Appointment of Judges: Lagos State Judiciary Refutes Allegation of Bias

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The Lagos State Judicial Service Commission has described as misleading and unfounded the allegation that it breached the National Judicial Council’s guidelines in the recent appointment of three judges in the state. In a statement issued on Tuesday by the Executive Secretary of the Commission Mrs. Ayodele Odugbesan, the Commission,  refuted the allegation by a human rights advocacy group, Access to Justice, stressing that it was impossible for either the State or Federal Judicial Service Commission to  influence the appoint any judge since such appointment are with strict supervision of the NJC.

Odugbesan indicated that contrary to the impression being created by Access to Justice, the function of the Judicial Service Commission stops only at recommending suitable persons for appointment as judges, while the NJC has the power to appoint judges.

“For the avoidance of doubt, the Judicial Service Commission does not appoint but recommends to the NJC suitable persons for nomination to the position of judges of the state high court in line with the Third Schedule Part II(c) of the 1999 Constitution of the Federal Republic of Nigeria as amended. “To the best of our knowledge, the NJC does not only issue guidelines but also supervises compliance to the letter and no judge would have eventually emerged except the said guidelines are strictly followed. “Hence, the procedure that led to the appointment of the judges was in strict compliance with the guidelines as laid down by the NJC,”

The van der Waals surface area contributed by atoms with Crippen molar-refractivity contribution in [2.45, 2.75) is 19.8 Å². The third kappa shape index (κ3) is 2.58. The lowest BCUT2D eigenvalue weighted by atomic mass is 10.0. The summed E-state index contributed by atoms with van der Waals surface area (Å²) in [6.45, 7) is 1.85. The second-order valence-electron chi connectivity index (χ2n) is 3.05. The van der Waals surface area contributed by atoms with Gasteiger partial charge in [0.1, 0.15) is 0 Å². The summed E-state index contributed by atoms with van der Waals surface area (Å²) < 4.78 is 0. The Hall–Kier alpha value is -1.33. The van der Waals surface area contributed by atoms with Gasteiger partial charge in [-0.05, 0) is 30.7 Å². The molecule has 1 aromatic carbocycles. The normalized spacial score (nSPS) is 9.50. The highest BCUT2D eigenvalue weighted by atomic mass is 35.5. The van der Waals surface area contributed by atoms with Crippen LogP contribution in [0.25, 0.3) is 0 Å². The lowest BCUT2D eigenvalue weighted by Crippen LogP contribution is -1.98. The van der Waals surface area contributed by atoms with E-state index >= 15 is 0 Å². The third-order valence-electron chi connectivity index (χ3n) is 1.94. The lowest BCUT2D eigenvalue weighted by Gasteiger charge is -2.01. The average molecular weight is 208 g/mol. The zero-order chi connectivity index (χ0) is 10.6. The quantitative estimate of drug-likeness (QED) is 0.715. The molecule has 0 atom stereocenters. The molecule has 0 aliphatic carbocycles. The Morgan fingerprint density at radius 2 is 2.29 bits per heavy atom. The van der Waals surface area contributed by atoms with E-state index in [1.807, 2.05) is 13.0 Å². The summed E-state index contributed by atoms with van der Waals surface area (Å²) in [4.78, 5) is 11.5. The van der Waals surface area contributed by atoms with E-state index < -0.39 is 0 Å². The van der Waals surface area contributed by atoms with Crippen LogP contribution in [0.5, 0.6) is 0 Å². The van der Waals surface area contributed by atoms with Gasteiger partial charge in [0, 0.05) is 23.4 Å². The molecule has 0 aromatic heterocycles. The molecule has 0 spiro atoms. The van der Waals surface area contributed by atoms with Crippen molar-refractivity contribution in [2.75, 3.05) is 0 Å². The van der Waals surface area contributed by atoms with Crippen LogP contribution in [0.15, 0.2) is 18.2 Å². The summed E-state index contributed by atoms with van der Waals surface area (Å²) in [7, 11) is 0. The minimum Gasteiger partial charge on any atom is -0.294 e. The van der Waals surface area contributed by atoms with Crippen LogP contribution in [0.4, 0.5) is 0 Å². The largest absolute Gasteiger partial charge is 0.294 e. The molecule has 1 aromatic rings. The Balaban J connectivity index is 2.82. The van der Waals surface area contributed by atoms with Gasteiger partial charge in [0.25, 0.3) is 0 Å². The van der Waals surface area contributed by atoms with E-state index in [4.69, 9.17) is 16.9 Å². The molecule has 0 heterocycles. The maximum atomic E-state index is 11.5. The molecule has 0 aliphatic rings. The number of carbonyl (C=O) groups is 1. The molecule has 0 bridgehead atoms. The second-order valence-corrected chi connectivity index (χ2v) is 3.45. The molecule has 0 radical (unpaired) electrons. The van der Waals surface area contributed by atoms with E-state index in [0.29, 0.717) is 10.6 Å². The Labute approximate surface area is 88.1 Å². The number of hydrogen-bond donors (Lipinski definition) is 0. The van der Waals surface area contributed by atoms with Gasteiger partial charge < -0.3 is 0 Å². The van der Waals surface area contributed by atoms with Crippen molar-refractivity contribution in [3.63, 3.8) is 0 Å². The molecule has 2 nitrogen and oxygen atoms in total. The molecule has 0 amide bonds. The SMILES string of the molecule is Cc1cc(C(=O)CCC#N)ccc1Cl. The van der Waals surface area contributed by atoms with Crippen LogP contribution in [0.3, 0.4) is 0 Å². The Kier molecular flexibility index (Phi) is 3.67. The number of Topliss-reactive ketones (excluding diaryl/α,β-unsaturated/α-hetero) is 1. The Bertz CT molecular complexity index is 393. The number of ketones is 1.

It would be recalled that Access to Justice had at a recent press conference addressed in Lagos by its Executive Director, Joseph Otteh, alleged that the Lagos State Judicial Service Commission did not comply with the NJC’s guidelines in the appointment of Justices Elizabeth Alakija, Emmanuel Ogundare and Serifat Solebo, who were inaugurated into the Lagos State High Court bench on March 8, 2017 by Governor Akinwunmi Ambode.

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The group alleged that the Lagos State Judicial Service Commission did not advertise any vacancies on the bench and did not forward the names of the three judges to the branches of the Nigerian Bar Association in the state for comment, prior to their appointment and being inaugurated.

It also claimed that these were breaches for which the NJC needed to hold the Chief Judge of Lagos State, Justice Olufunmilayo Atilade, who is the Chairman of the Lagos State Judicial Service Commission, responsible.

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